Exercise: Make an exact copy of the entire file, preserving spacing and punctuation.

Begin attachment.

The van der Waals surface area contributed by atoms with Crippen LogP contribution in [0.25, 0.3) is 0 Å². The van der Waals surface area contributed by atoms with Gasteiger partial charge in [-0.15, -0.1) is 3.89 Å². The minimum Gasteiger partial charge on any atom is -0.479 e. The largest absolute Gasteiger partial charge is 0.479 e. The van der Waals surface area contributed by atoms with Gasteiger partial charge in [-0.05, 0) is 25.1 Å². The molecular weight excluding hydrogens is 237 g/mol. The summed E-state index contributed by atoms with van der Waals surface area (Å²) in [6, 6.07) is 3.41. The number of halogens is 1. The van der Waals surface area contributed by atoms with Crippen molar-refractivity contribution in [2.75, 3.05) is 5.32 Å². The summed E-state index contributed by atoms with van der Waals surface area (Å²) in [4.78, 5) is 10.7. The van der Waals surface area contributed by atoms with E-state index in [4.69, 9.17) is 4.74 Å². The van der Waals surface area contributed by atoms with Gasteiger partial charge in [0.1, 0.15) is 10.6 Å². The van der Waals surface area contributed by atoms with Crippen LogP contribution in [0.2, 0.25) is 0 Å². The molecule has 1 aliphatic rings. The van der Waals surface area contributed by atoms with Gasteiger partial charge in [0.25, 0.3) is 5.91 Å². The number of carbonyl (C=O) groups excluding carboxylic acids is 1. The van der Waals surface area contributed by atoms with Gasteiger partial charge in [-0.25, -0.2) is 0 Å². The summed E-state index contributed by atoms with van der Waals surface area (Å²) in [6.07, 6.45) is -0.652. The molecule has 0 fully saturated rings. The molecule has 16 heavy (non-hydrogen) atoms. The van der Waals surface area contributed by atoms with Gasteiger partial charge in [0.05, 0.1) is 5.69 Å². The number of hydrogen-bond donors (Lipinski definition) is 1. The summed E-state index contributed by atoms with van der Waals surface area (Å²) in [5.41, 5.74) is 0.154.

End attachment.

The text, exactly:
The van der Waals surface area contributed by atoms with Crippen LogP contribution in [0.25, 0.3) is 0 Å². The van der Waals surface area contributed by atoms with Gasteiger partial charge in [-0.15, -0.1) is 3.89 Å². The minimum Gasteiger partial charge on any atom is -0.479 e. The largest absolute Gasteiger partial charge is 0.479 e. The van der Waals surface area contributed by atoms with Gasteiger partial charge in [-0.05, 0) is 25.1 Å². The molecular weight excluding hydrogens is 237 g/mol. The summed E-state index contributed by atoms with van der Waals surface area (Å²) in [6, 6.07) is 3.41. The number of halogens is 1. The van der Waals surface area contributed by atoms with Crippen molar-refractivity contribution in [2.75, 3.05) is 5.32 Å². The summed E-state index contributed by atoms with van der Waals surface area (Å²) in [4.78, 5) is 10.7. The van der Waals surface area contributed by atoms with E-state index in [4.69, 9.17) is 4.74 Å². The van der Waals surface area contributed by atoms with Gasteiger partial charge in [0.1, 0.15) is 10.6 Å². The van der Waals surface area contributed by atoms with Crippen LogP contribution in [0.2, 0.25) is 0 Å². The molecule has 1 aliphatic rings. The van der Waals surface area contributed by atoms with Gasteiger partial charge in [0.25, 0.3) is 5.91 Å². The number of carbonyl (C=O) groups excluding carboxylic acids is 1. The van der Waals surface area contributed by atoms with Gasteiger partial charge in [-0.25, -0.2) is 0 Å². The summed E-state index contributed by atoms with van der Waals surface area (Å²) in [6.07, 6.45) is -0.652. The molecule has 0 fully saturated rings. The molecule has 16 heavy (non-hydrogen) atoms. The van der Waals surface area contributed by atoms with Gasteiger partial charge in [0.05, 0.1) is 5.69 Å². The number of hydrogen-bond donors (Lipinski definition) is 1. The summed E-state index contributed by atoms with van der Waals surface area (Å²) in [5.41, 5.74) is 0.154.